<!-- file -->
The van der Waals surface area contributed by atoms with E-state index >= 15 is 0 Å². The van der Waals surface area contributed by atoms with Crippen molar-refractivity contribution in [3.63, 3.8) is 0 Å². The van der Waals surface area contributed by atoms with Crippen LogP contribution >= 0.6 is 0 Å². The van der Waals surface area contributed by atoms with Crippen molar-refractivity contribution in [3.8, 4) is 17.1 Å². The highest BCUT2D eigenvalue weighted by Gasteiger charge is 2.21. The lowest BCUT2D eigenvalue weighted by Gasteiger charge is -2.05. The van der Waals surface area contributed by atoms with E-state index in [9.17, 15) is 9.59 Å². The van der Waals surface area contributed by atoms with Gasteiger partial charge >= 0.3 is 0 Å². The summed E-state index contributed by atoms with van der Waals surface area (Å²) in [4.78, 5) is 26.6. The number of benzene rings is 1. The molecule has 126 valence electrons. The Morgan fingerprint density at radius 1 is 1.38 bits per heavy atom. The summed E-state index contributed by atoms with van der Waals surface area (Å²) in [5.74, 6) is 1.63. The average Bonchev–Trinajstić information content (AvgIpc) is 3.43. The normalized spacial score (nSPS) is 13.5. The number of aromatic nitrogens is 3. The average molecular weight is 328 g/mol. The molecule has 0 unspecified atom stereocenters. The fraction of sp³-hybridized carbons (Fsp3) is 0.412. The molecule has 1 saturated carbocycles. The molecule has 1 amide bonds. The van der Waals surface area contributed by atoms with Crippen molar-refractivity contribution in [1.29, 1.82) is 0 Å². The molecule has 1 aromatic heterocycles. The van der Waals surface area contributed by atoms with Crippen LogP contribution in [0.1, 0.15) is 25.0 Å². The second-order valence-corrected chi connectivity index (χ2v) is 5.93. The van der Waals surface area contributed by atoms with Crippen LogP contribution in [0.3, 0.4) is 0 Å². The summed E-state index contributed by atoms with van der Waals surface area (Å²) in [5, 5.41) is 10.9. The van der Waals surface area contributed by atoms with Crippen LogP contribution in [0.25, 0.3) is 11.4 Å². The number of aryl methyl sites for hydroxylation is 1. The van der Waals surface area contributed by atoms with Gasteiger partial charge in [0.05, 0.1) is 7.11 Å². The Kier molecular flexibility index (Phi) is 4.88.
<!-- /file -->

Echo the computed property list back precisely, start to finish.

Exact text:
The van der Waals surface area contributed by atoms with E-state index >= 15 is 0 Å². The van der Waals surface area contributed by atoms with Crippen molar-refractivity contribution in [3.63, 3.8) is 0 Å². The van der Waals surface area contributed by atoms with Crippen LogP contribution >= 0.6 is 0 Å². The van der Waals surface area contributed by atoms with Crippen molar-refractivity contribution in [3.8, 4) is 17.1 Å². The highest BCUT2D eigenvalue weighted by Gasteiger charge is 2.21. The lowest BCUT2D eigenvalue weighted by Gasteiger charge is -2.05. The van der Waals surface area contributed by atoms with E-state index in [9.17, 15) is 9.59 Å². The van der Waals surface area contributed by atoms with Gasteiger partial charge >= 0.3 is 0 Å². The summed E-state index contributed by atoms with van der Waals surface area (Å²) in [4.78, 5) is 26.6. The number of benzene rings is 1. The molecule has 126 valence electrons. The Morgan fingerprint density at radius 1 is 1.38 bits per heavy atom. The summed E-state index contributed by atoms with van der Waals surface area (Å²) in [5.74, 6) is 1.63. The average Bonchev–Trinajstić information content (AvgIpc) is 3.43. The normalized spacial score (nSPS) is 13.5. The number of aromatic nitrogens is 3. The average molecular weight is 328 g/mol. The molecule has 0 unspecified atom stereocenters. The fraction of sp³-hybridized carbons (Fsp3) is 0.412. The molecule has 1 saturated carbocycles. The molecule has 1 amide bonds. The van der Waals surface area contributed by atoms with Crippen molar-refractivity contribution in [1.29, 1.82) is 0 Å². The molecule has 1 aromatic heterocycles. The van der Waals surface area contributed by atoms with Crippen LogP contribution in [0.1, 0.15) is 25.0 Å². The second-order valence-corrected chi connectivity index (χ2v) is 5.93. The van der Waals surface area contributed by atoms with Crippen LogP contribution in [0.3, 0.4) is 0 Å². The summed E-state index contributed by atoms with van der Waals surface area (Å²) in [5, 5.41) is 10.9. The van der Waals surface area contributed by atoms with Crippen LogP contribution in [0.25, 0.3) is 11.4 Å². The number of aryl methyl sites for hydroxylation is 1. The van der Waals surface area contributed by atoms with Gasteiger partial charge in [0.05, 0.1) is 7.11 Å². The Kier molecular flexibility index (Phi) is 4.88.